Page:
Berwick upon Tweed
Weatherheads (1950 - 1953), Fairmile Construction Co. Ltd. (1953 - 1972), Intrepid Marine International (1973 - 1979), Tweed Yard Ltd., Coastal Marine Boat Builders
Types built here:
Customers (Not Exhaustive):
After almost 70 years since the closure of the Gowan Shipyard, Messrs Wm. Weatherhead and Sons of Cockenzie and Eyemouth obntained a lease on the Berwick Quayside from Feb 1st. The Weatherheads were already a well regarded builder who were formed in the mid 19th century just north at Eyemouth, with a branch of the family later setting up business at Port Seton and Cockenzie.
Business had been great thanks to a full order sheet after the war, with the Admiralty ordering plenty of landing craft, fishing vessels and cabin cruisers over at their Scottish yard. They did however face logistic challenge, with a shift in demand to larger boards and steel vessels rather than traditional iron which was their bread and butter.
Weatherhead's were encouraged to work with steel due to this, and scoped the possibility of setting up a yard on Berwick Quay. They received full support from the council, who were keen to support the new project. In February 1950, Weatherhead's obtained permission to use the land, convert the pre-existing buildings and construct a whole new slipway suitable for 20th century vessels. This took around 6 months, and the keel of the first vessel was laid in October.
Their first ship at the site, the motor barge "Naughton", took to the Tweed in May 1951. This was the first all-steel vessel to be made at Berwick, and the first Weatherhead had ever been constructed. Workers came from Tyneside and Scotland to do so while the yard was still being built, though progress was slow thanks to shortages of material after the war.
However the first build kick-started further orders. Motor barges and tugs were constructed for both domestic and international companies, and later secured 18 more orders in the same year. While demand was high, their supply was weak. Steel continued to be short and it was almost impossible to keep up with the rate they were intending. At the eve of 1953 just less than 50% of their workforce were laid off due to steel shortages, and in turn caused wider difficulty for Weatherheads. After 3 short years, the yard close and was sold off to the Fairmile Construction Company.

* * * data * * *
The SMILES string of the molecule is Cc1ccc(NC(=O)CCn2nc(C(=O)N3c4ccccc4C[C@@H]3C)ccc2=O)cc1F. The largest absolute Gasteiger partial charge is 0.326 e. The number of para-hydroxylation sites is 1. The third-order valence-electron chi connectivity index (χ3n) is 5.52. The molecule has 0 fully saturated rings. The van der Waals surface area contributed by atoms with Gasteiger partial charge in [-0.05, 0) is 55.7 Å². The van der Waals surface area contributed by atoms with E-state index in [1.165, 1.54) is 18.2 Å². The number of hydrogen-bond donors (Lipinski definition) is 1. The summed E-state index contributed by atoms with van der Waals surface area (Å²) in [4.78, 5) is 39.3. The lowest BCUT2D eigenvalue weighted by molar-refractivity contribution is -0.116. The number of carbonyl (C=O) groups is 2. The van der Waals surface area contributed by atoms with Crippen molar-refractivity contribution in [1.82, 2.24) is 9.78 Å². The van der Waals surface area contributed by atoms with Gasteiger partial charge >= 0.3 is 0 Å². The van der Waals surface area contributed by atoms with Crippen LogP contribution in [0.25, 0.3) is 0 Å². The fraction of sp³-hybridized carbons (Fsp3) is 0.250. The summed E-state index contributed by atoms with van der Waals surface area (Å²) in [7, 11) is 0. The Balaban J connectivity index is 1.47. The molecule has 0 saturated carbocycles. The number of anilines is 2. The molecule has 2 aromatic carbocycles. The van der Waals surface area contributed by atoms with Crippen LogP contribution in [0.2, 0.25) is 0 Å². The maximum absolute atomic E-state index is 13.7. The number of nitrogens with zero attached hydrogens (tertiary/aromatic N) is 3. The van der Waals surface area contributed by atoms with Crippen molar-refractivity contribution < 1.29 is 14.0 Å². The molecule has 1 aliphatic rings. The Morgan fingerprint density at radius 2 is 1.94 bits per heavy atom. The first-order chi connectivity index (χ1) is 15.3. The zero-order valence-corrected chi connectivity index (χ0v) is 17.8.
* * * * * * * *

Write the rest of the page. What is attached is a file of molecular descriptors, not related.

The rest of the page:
Fairmile were a Surrey company, providing services to various branches of government here and abroad. They retained all of Weatherhead's facilities, and became one of the main employers in the town. The quality of their small craft came known around the work for their quality and workmanship. Fairmile were also working in conjunction with Weatherhead's, established during the war as a technical partnership to bring steel to Berwick.
Various types of vessels were constructed at Berwick during their tenure. Barges, ferries, yachts, tugs and military craft were all built at the small and confined yard outside the walls. Their vessels saw service the world across. Through the late 50s and 60s, much of their production was focused towards the Scottish fishing industry, though this was fast replaced by the luxury yacht sector within a few years. They were in part forced to mould their agenda due to changing market forces which were impacting every British shipyard. This era was the start of British shipbuilding decline, and many of the yards on the Tyne and Wear saw dwindling orders also.
The yard experienced various issues concerning industrial relations but managed to keep trundling along. Orders for tugs from the Corinth Canal Co., helped, as well as lighters for the MoD and ferries for Scotland and Tanzania. In the late 60s and early 70s, further MoD craft and tugs helped keep it going, in part thanks to the high technical skill and adaptability of their workforce.
Their last ever vessel built at Berwick was the trawler Boston Sea Sprite in 1972. A small workforce was retained for maintenance, but much of the 100+ workforce vanished as quick as the yard was constructed. It lay dormant for around 9 months until a new company sought ventures at Berwick.
Inteprid Marine announced plans to open a yard at Berwick as well as potentially a yard at Spittal if it were successful. Their efforts to modernise and build modern facilities come under large scale opposition from the town who disputed the scale against the heritage of the town. The plans to build a large shed were said to have gone against the character of the historic town walls and led to great controversy. The developments were eventually rejected though shipbuilding did continue.
By 1974 four fishing vessels were under construction, but only a few months later the yard went into receivership. The parent company stepped in to pay workers wages to allow work for the four orders to continue. Work did carry on until 1978 when receivership came for a second and final time. The last large build was a 120ft steel schooner, though a few more small fishing vessels were built until the early 90s by Coastal Marine Boat Builders.
Ordnance Survey, 1963
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